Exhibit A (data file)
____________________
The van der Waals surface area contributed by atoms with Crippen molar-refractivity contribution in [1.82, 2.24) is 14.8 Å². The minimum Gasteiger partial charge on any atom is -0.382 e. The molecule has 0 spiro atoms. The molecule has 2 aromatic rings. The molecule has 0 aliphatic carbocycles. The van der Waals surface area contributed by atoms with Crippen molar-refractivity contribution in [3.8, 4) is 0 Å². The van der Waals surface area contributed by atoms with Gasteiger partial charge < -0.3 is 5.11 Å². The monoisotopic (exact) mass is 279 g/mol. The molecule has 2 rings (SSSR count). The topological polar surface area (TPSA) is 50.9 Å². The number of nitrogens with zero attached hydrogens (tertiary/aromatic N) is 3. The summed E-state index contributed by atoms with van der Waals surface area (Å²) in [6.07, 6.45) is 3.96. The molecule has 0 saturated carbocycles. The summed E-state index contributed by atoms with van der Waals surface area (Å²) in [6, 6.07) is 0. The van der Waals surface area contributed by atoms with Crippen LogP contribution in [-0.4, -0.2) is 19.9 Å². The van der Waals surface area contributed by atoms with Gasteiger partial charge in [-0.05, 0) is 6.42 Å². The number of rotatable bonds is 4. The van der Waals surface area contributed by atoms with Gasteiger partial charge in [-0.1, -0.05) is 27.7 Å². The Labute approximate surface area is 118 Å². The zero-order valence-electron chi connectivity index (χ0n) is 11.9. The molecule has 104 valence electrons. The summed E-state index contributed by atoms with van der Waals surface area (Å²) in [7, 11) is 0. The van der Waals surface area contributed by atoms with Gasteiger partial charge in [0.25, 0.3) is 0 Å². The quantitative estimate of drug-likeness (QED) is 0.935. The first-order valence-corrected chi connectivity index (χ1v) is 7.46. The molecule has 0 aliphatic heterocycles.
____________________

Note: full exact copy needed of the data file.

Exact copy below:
The van der Waals surface area contributed by atoms with Crippen molar-refractivity contribution in [1.82, 2.24) is 14.8 Å². The minimum Gasteiger partial charge on any atom is -0.382 e. The molecule has 0 spiro atoms. The molecule has 2 aromatic rings. The molecule has 0 aliphatic carbocycles. The van der Waals surface area contributed by atoms with Crippen molar-refractivity contribution in [3.8, 4) is 0 Å². The van der Waals surface area contributed by atoms with Gasteiger partial charge < -0.3 is 5.11 Å². The monoisotopic (exact) mass is 279 g/mol. The molecule has 2 rings (SSSR count). The topological polar surface area (TPSA) is 50.9 Å². The number of nitrogens with zero attached hydrogens (tertiary/aromatic N) is 3. The summed E-state index contributed by atoms with van der Waals surface area (Å²) in [6.07, 6.45) is 3.96. The molecule has 0 saturated carbocycles. The summed E-state index contributed by atoms with van der Waals surface area (Å²) in [6, 6.07) is 0. The van der Waals surface area contributed by atoms with Crippen LogP contribution in [-0.4, -0.2) is 19.9 Å². The van der Waals surface area contributed by atoms with Gasteiger partial charge in [-0.05, 0) is 6.42 Å². The number of rotatable bonds is 4. The van der Waals surface area contributed by atoms with Gasteiger partial charge in [-0.1, -0.05) is 27.7 Å². The Labute approximate surface area is 118 Å². The zero-order valence-electron chi connectivity index (χ0n) is 11.9. The molecule has 104 valence electrons. The summed E-state index contributed by atoms with van der Waals surface area (Å²) in [7, 11) is 0. The van der Waals surface area contributed by atoms with Gasteiger partial charge in [0.25, 0.3) is 0 Å². The quantitative estimate of drug-likeness (QED) is 0.935. The first-order valence-corrected chi connectivity index (χ1v) is 7.46. The molecule has 0 aliphatic heterocycles.